Gonzalez: There are probably 50 to 100 email providers out there. So there’s a ton of different competitors who can come up, and in our space, very rarely do clients not work with someone already. So you have to know what they’re using, and what they’re evaluating.
My job is to basically take that context, and take the things that are positive about competing providers, and try to blow those up and give clients a sense of why we’re better.
If you try to pitch something as perfect, though, clients don’t believe you. You want to acknowledge some faults in your software, and some areas where your competitors are strong. The best thing you can do is make a case that the areas where your competitors are strong are just not areas the client cares about.
Know When to Walk Away
Tanzer: Sometimes when I talk to prospects, it gets to the point where I think, maybe this isn’t the best solution for you. I try to have enough pipeline that it’s OK to walk away from a deal like that. I don’t want to be backed into a corner at the end of the quarter, and feel like I have to close a deal.
Gonzalez: I get paid for every deal I bring in. So I don’t want to spend my time on a call with someone who’s not going to ultimately see value from what we do. That’s a waste of my time. It’s worse than that, actually. If you bring on a customer who isn’t happy, and cancels later, you can really spoil your reputation and entire market pretty quickly. Most of how you get business is references and people saying good things about your software, but one bad reference typically impacts the market as much as 10 good ones.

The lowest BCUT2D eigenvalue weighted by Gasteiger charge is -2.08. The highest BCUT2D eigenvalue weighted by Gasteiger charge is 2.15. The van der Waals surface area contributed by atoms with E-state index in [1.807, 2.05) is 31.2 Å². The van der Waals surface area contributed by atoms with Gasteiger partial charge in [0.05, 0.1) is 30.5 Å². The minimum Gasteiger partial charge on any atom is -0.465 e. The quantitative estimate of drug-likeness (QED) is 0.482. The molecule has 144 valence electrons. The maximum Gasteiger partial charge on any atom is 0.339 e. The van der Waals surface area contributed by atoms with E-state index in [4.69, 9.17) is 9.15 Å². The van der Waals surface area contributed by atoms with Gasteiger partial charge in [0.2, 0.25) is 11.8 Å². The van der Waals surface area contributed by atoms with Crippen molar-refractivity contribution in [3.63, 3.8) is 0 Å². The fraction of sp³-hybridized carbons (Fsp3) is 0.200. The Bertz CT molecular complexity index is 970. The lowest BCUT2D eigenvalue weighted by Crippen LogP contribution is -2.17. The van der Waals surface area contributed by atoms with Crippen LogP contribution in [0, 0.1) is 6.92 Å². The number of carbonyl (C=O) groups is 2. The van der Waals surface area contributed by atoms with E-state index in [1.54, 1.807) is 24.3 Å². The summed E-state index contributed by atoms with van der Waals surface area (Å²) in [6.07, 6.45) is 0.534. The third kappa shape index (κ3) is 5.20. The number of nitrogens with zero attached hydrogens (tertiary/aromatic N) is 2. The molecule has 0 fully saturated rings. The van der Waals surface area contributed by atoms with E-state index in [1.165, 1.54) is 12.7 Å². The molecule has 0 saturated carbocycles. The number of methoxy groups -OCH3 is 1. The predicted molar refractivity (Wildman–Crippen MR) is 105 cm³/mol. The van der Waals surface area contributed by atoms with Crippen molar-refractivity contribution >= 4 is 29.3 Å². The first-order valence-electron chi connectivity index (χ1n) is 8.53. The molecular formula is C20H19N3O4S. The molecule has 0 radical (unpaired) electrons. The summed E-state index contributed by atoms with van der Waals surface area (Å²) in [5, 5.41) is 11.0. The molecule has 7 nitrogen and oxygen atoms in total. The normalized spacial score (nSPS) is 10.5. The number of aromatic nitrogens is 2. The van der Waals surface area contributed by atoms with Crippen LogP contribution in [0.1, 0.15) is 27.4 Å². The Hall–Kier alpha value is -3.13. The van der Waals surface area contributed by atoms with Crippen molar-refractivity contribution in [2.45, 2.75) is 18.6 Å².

Make a Comprehensive Plan With the Customer...
Christolos: It’s easy to internally know what you need to do to get a deal done. But externally, the person buying from you has their own process. You have to put together a mutual plan: here are the milestones and the checkpoints that we have to go through together to make this work. It works better if you sell the whole process up front — like, here’s where we have to go. Then you’re beginning with the end in mind.